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“What professions do all these senators and congressmen have? Law, law, law, law, business, law, law, law … Where are the scientists? Where are the engineers? Where’s the rest of … life?”

– Dr. Neil deGrasse Tyson

So, recently scientists reported the discovery of a particle with observable effects likening it to the Higgs Boson. That’s a very complex way of saying “they think they found the Higgs Boson”. Some of you may not think this is a big deal. To those people, I say “I don’t believe you understand the gravity of this matter”. That’s the first of some of the Higgs jokes popping up.

Anyway, this is a huge scientific breakthrough and it pretty much shoots the whole neutrino affair out of the water. Why is that? Well, there was a lot more hype over the neutrino potentially surpassing light speed because geeks and opportunists started an avalanche of ill-informed statements. The most prominent of these was the whole “faster than light” travel fiasco. I wrote an article on the neutrino for a course at uni but I can’t be bothered finding it so I’ll sum up quickly why this is a stupid idea: the neutrino is also known as the “ghost particle” because it can travel through matter with minimal to no interaction. If something with that kind of amazing ability can’t surpass light speed (or was in doubt of surpassing light speed at the time that these faster than light dreams started multiplying) then what hope do humans have? Let’s put this in perspective. Suppose the neutrino did manage to break the light speed barrier. Well, you might say humans will use that technology to develop super-light speed travel. Errrrrrr. Wrong. What are you going to do, make a spaceship out of neutrinos? Let me remind you that neutrinos do not interact with matter. You’ll have a better chance at resolving the atheist-theist war than ever making even a seat out of neutrinos. There’s a lot more to the neutrino than that, and maybe I’ll put the information up here some time, but for now, rest easy knowing that we’ll always be stuck at sub-light speeds.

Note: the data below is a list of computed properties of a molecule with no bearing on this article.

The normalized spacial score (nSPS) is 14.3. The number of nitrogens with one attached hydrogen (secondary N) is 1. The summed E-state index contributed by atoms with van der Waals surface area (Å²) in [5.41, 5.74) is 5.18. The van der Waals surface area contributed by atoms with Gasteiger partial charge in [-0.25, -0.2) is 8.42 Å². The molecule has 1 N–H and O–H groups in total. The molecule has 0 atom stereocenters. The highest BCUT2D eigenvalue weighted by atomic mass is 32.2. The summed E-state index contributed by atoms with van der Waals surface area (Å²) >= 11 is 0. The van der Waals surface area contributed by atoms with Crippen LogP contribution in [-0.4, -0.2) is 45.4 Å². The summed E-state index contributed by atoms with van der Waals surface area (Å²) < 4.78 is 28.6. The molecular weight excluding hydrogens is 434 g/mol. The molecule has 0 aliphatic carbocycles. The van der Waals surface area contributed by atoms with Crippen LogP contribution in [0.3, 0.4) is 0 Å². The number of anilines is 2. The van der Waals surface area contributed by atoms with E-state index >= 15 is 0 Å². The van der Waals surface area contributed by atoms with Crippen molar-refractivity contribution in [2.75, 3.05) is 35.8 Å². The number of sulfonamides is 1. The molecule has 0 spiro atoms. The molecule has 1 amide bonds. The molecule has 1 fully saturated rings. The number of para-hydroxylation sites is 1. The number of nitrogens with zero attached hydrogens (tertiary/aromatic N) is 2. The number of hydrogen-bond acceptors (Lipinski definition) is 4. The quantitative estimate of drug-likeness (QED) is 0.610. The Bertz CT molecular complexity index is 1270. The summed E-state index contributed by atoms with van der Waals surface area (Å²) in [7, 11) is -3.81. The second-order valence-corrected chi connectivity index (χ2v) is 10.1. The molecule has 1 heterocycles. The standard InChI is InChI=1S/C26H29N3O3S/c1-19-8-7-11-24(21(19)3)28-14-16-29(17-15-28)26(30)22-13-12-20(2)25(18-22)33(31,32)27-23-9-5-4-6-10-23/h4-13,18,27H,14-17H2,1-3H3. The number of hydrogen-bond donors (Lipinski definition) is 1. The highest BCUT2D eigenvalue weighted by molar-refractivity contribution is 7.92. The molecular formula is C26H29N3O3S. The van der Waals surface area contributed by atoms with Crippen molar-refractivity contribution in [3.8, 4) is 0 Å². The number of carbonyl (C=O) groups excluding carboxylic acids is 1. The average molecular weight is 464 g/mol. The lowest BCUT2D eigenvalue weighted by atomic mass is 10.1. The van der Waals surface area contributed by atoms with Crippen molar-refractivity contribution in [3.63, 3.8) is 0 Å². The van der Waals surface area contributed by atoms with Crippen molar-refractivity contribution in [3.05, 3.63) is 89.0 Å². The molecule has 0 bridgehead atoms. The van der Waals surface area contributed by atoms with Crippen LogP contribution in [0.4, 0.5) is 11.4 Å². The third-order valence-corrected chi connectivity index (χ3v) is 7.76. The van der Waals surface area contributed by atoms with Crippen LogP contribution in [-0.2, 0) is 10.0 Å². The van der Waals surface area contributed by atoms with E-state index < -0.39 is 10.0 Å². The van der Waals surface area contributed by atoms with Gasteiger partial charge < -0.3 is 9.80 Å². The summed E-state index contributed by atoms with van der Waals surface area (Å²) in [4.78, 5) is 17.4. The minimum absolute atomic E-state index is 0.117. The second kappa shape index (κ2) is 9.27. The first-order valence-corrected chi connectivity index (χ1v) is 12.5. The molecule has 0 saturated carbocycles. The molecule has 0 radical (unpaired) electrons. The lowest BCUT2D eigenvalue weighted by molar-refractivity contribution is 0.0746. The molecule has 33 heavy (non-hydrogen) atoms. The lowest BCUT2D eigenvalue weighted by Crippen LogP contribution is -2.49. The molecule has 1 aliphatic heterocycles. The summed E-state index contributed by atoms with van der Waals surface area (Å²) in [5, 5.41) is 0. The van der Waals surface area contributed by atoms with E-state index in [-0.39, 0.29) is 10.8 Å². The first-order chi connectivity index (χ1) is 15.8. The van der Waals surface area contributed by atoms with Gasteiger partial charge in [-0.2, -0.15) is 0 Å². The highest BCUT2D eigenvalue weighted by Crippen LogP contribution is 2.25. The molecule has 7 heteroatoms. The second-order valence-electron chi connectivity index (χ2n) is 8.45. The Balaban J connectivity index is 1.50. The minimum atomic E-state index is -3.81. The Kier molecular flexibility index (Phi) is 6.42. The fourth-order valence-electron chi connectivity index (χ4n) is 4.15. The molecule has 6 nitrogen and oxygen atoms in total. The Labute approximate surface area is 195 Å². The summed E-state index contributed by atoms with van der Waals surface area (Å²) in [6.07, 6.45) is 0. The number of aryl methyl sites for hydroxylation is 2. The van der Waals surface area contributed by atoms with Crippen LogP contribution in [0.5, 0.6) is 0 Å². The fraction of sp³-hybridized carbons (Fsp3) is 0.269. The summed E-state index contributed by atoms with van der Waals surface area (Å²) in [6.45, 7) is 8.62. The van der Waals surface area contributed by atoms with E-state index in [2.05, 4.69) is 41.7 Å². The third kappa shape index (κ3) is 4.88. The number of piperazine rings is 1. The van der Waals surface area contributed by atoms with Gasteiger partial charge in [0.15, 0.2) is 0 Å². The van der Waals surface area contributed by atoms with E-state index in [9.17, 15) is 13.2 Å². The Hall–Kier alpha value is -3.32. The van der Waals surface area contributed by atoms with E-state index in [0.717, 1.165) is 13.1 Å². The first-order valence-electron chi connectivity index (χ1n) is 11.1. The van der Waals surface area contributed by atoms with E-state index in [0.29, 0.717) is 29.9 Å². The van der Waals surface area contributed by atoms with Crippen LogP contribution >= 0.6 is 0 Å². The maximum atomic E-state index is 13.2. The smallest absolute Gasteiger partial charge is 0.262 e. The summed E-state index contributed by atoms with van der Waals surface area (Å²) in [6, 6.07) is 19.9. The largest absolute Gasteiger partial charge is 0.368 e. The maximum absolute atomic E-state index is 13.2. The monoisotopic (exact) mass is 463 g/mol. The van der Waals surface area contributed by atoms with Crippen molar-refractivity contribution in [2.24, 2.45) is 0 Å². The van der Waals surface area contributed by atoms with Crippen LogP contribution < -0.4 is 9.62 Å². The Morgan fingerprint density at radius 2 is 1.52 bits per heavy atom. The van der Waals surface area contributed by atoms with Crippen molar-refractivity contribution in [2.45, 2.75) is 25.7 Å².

I sort of went off at a tangent here. The point was that the neutrino buzz was a fad; there was never really any substance to it. This Higgs boson ordeal, however, is mind boggling. I mean that literally. Even with my reasonable grasp of science, it’s a bit hard to wrap my head around. I asked my mom and stepfather (both PhD physicists who were top of their field in Australia before retirement) for a bit of clarification and arrived at the understanding I have now. I’m going to give a brief explanation of the Higgs Boson and Higgs field in the following paragraphs; if these do not interest you, you may skip, but that leaves you with a bigger question – what are you doing reading this if you’re not interested in science?

Ok, so let’s start with the Higgs field. Why? Because the Higgs Boson is a particle associated with the Higgs field in the same way a photon is associated with an electromagnetic field. The difference here is that the Higgs field permeates the universe. This is a bit hard to understand without an analogy. Let’s say that the universe is submerged within a tank of water – that is, all the planets and stars and galaxies are objects within this tank. The water would be the fabric of time and space – as well as the Higgs field. It is everywhere, in more ways than one. For example, you can bend the fabric of space time (with our analogy, that would be a ripple in the water). Whilst this may shorten the “distance” between two points, the ripple does not eliminate the space time in between – it merely distorts it.